How will HSR get into downtown London?

London has an uncomfortable relationship with railways because it is a car-centric community. The CN and CP lines that pass through the City have a combination of grade crossings with barriers and, on heavily used roads, overpasses.

Longer trains, used by both freight railways in pursuit of operating efficiency, result in frequent traffic delays at grade crossings. When stopped they can block several streets and this is both an inconvenience and an impediment to emergency services such as ambulances and fire trucks. Although the problem is acute and chronic there has been no concerted attempt by the City, the freight railways or our two senior levels of government to study and fund a permanent solution.

With up to 30 trains a day a new high-speed line into London could not use one of these existing rail corridors because of increased conflict with vehicle traffic and the fact that the freight railways do not currently permit the use of overhead power supplies for electrically propelled trains. Nor would they relinquish valuable track capacity. They own the tracks, not the taxpayer.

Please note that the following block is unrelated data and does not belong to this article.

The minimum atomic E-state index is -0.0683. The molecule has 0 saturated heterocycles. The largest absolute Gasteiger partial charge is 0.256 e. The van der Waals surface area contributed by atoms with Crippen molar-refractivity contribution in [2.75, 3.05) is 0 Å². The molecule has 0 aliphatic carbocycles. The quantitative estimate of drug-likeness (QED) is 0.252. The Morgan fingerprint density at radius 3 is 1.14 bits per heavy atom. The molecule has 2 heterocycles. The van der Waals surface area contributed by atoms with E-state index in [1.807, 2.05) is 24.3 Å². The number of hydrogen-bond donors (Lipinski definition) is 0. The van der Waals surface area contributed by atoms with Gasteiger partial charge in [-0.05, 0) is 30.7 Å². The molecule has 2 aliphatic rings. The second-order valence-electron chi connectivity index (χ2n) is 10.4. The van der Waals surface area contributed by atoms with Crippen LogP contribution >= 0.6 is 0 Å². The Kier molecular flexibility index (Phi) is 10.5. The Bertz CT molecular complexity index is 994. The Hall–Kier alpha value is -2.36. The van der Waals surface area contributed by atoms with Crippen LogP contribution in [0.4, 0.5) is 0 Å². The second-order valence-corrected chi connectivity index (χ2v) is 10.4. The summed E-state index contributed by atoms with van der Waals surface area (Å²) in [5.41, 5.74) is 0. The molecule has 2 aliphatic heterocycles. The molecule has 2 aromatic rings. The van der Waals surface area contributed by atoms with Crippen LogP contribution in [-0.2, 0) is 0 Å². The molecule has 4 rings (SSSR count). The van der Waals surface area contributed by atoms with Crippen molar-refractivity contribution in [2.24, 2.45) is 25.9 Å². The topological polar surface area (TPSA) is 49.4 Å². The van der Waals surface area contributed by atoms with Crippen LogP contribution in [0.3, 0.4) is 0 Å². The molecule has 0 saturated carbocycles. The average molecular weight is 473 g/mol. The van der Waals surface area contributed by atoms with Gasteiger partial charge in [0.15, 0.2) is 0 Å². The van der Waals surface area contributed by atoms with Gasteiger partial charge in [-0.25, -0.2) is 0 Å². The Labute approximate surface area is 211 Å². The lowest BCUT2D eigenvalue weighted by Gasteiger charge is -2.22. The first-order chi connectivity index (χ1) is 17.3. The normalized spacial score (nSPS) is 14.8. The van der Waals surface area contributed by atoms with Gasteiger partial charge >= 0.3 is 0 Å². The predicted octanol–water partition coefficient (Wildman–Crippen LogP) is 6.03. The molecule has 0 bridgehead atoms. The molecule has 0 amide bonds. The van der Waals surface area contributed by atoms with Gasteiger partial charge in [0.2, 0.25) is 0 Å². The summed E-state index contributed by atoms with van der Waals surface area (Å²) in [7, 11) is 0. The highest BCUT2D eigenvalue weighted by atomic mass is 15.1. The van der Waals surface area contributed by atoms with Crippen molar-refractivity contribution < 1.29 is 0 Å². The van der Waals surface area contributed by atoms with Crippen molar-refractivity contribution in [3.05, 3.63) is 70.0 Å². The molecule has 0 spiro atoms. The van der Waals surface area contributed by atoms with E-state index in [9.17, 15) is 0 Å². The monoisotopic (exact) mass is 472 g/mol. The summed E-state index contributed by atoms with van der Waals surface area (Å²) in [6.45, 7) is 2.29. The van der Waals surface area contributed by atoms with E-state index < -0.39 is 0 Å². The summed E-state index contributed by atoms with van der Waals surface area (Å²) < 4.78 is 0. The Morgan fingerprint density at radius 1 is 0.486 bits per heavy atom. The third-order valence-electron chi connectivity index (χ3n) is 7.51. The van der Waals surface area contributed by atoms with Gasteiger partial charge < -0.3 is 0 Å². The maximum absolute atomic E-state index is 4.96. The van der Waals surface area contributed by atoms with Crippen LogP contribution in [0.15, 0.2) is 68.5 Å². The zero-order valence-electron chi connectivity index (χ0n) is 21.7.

A new, 50metre wide rail corridor through the dense suburbs of east London will be required to get to the VIA Rail station on York St., the planned terminus of the Kitchener to London section of the HSR service. Three possible solutions are available, all of which will require an approximate 4km long ribbon of property expropriation and demolition: trenching, tunneling or an overpass.

The approach to the VIA station must be relatively straight to avoid reducing the average speed of the train and limit noise known as “wheel squeal” that can result from tight track curves. The Special Advisor’s Report on HSR makes no mention of the socially disruptive, technical and financial challenges of the route through suburban London.

Locating the HSR station outside the downtown core will negate most of its claimed economic and social benefits. (See FAQ on London’s “Shift” plan).

This is further justification for the Environmental Assessment to include other passenger rail service delivery options, not just HSR.